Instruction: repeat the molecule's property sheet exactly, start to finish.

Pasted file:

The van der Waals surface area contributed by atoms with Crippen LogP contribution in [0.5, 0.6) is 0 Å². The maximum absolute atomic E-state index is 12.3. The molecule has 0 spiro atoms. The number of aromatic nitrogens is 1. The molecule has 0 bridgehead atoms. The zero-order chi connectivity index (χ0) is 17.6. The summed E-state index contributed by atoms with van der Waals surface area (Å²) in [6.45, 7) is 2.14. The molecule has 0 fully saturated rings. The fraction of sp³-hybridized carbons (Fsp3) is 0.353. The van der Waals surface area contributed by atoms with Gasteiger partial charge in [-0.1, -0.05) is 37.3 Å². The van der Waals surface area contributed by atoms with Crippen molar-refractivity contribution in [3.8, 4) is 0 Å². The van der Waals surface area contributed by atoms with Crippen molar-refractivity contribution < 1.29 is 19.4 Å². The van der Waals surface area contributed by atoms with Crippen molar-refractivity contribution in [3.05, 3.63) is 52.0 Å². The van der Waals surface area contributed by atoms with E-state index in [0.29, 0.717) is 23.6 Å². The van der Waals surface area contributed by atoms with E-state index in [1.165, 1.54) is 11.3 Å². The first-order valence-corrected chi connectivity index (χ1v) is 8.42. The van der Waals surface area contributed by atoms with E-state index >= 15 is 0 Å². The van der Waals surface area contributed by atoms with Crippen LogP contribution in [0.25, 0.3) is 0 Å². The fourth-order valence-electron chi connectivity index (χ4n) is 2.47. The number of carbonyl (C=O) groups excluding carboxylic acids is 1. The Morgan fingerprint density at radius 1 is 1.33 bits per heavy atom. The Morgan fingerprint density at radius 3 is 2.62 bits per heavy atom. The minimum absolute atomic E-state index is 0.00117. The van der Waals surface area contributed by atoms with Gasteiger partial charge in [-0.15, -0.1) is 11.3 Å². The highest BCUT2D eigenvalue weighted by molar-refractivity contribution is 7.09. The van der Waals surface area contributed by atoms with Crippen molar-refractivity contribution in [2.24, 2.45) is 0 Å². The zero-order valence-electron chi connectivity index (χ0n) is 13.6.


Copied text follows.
The van der Waals surface area contributed by atoms with Crippen LogP contribution in [0.5, 0.6) is 0 Å². The maximum absolute atomic E-state index is 12.3. The molecule has 0 spiro atoms. The number of aromatic nitrogens is 1. The molecule has 0 bridgehead atoms. The zero-order chi connectivity index (χ0) is 17.6. The summed E-state index contributed by atoms with van der Waals surface area (Å²) in [6.45, 7) is 2.14. The molecule has 0 fully saturated rings. The fraction of sp³-hybridized carbons (Fsp3) is 0.353. The van der Waals surface area contributed by atoms with Gasteiger partial charge in [-0.1, -0.05) is 37.3 Å². The van der Waals surface area contributed by atoms with Crippen molar-refractivity contribution in [3.8, 4) is 0 Å². The van der Waals surface area contributed by atoms with Crippen molar-refractivity contribution < 1.29 is 19.4 Å². The van der Waals surface area contributed by atoms with Crippen molar-refractivity contribution in [3.05, 3.63) is 52.0 Å². The van der Waals surface area contributed by atoms with E-state index in [0.29, 0.717) is 23.6 Å². The van der Waals surface area contributed by atoms with E-state index in [1.165, 1.54) is 11.3 Å². The first-order valence-corrected chi connectivity index (χ1v) is 8.42. The van der Waals surface area contributed by atoms with E-state index >= 15 is 0 Å². The van der Waals surface area contributed by atoms with Crippen LogP contribution in [0.25, 0.3) is 0 Å². The fourth-order valence-electron chi connectivity index (χ4n) is 2.47. The number of carbonyl (C=O) groups excluding carboxylic acids is 1. The Morgan fingerprint density at radius 1 is 1.33 bits per heavy atom. The Morgan fingerprint density at radius 3 is 2.62 bits per heavy atom. The minimum absolute atomic E-state index is 0.00117. The van der Waals surface area contributed by atoms with Gasteiger partial charge in [-0.15, -0.1) is 11.3 Å². The highest BCUT2D eigenvalue weighted by molar-refractivity contribution is 7.09. The van der Waals surface area contributed by atoms with Crippen molar-refractivity contribution in [2.24, 2.45) is 0 Å². The zero-order valence-electron chi connectivity index (χ0n) is 13.6.